In addition to the fantastic safaris of the interior and the coastal beaches, one of the highlights of Kenya for visitors is the climbing and hiking on and around Mount Kenya, designated by UNESCO as both a World Heritage Site and Biosphere Reserve. And to take full advantage, a wonderful place to stay, on the mountain's lower slopes, is Rutundu cabins near Lake Alice and Lake Rutundu, offering a marvelous chance to unplug and overnight in a pair of rustic, quaint log cabins amid Africa's vibrant nature.

The five-hour drive north from Nairobi is stunning - as you draw closer, the views of Mount Kenya on a clear day are incredible. The road ends at the Kazita Gorge, where friendly, accommodating staff meet you and zipline your luggage across the gorge while you make a ten- to 15-minute hike across to the Rutundu cabins.


Now, don't expect much in the way of amenities here. There's no electricity (although they do provide ample solar-powered lights around the cabins), and you must even bring your own coal and firewood for the night. What this place offers in return, though, is the opportunity to go "off the grid" for a day or two, disconnecting from the your devices and the rest of the harried modern world to revel in the beauty and serenity of nature. Moss hangs like an old man’s beard through trees where forest elephants roam, and beautiful flowers bloom, only to harden into wood pine cones as if under a witch’s curse. Lake Rutundu is right at your doorstep, and you can fish for trout, from the shore, casting platforms, or a wooden dinghy.


By morning the ground is frozen, but the skies are clear and the fire is still smoldering after the long night. Leopards are said to lurk in these morning mists as they return back to their mountain dens after nights on the prowl, and the lore of the first European explorers to the region also tell of mountainous dwarf lions with trim manes that wander the lands. The Kikuyu, one of the tribes that inhabit Mount Kenya's slopes, tell legends of how their god Ngai descended to upon the mountain to create the first human. The mountain casts its shadow over the cabins, imposing an alpine silence.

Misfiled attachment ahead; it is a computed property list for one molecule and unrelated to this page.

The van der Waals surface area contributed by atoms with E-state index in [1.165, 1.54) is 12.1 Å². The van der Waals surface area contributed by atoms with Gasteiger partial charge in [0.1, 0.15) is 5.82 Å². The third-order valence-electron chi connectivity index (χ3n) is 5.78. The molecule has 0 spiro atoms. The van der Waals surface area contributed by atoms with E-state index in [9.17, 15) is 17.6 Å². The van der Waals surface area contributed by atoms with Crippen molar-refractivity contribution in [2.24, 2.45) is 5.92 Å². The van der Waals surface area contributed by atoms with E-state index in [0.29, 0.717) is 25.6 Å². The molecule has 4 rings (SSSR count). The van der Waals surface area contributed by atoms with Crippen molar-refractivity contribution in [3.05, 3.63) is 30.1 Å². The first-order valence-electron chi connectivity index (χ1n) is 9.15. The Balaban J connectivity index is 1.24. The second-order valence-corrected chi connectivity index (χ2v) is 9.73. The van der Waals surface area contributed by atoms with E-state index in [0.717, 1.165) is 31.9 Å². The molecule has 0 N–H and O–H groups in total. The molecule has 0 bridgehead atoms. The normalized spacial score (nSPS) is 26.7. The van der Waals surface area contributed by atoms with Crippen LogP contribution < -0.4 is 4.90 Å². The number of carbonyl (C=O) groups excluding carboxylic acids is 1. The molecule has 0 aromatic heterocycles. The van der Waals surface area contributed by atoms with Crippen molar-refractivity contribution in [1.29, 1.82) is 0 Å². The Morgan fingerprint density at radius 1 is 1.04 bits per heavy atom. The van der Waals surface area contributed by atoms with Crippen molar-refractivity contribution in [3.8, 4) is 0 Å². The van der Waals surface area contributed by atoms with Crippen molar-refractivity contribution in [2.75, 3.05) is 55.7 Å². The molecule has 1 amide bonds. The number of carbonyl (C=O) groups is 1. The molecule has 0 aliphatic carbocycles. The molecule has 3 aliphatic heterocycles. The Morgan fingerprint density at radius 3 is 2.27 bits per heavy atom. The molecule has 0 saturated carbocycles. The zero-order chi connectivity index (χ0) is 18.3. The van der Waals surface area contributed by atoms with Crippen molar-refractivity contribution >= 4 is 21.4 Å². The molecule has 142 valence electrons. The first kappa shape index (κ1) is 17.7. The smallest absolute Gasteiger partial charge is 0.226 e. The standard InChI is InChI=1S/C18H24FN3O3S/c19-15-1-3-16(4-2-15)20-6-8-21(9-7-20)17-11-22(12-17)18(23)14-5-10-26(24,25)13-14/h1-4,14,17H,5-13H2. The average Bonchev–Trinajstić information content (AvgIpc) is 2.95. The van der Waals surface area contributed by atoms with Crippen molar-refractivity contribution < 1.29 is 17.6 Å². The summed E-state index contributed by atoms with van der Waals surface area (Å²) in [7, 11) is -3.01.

Rutundu is just eight kilometers (five miles) south of the Equator, which combined with its altitude means that most days seem like summer, yet the nights are wintery cold. The altitude means the weather can change quickly and while the peak of Mount Kenya is visible at dawn, clouds can swoop in ferociously, shrouding the valley with fog and rain.


When the weather is good, you must hike up to Lake Alice, sitting around 5km (three miles) above the Rutundu log cabins and around 3,500 meters (11,483 feet) above sea level, so if you suffer from altitude sickness the hike can be tough on the lungs. But it is most definitely worth it - the pristine lake in the crater with its crystal blue waters is a sight to see! It involves a couple hours of pushing through giant heather, on a small winding path up to the lip of the crater of Ithanguni, in which it rests. From here, the icy peak of Mount Kenya rises like a beacon in the distance. Staying at the Rutundu cabins is a unique Kenyan experience.

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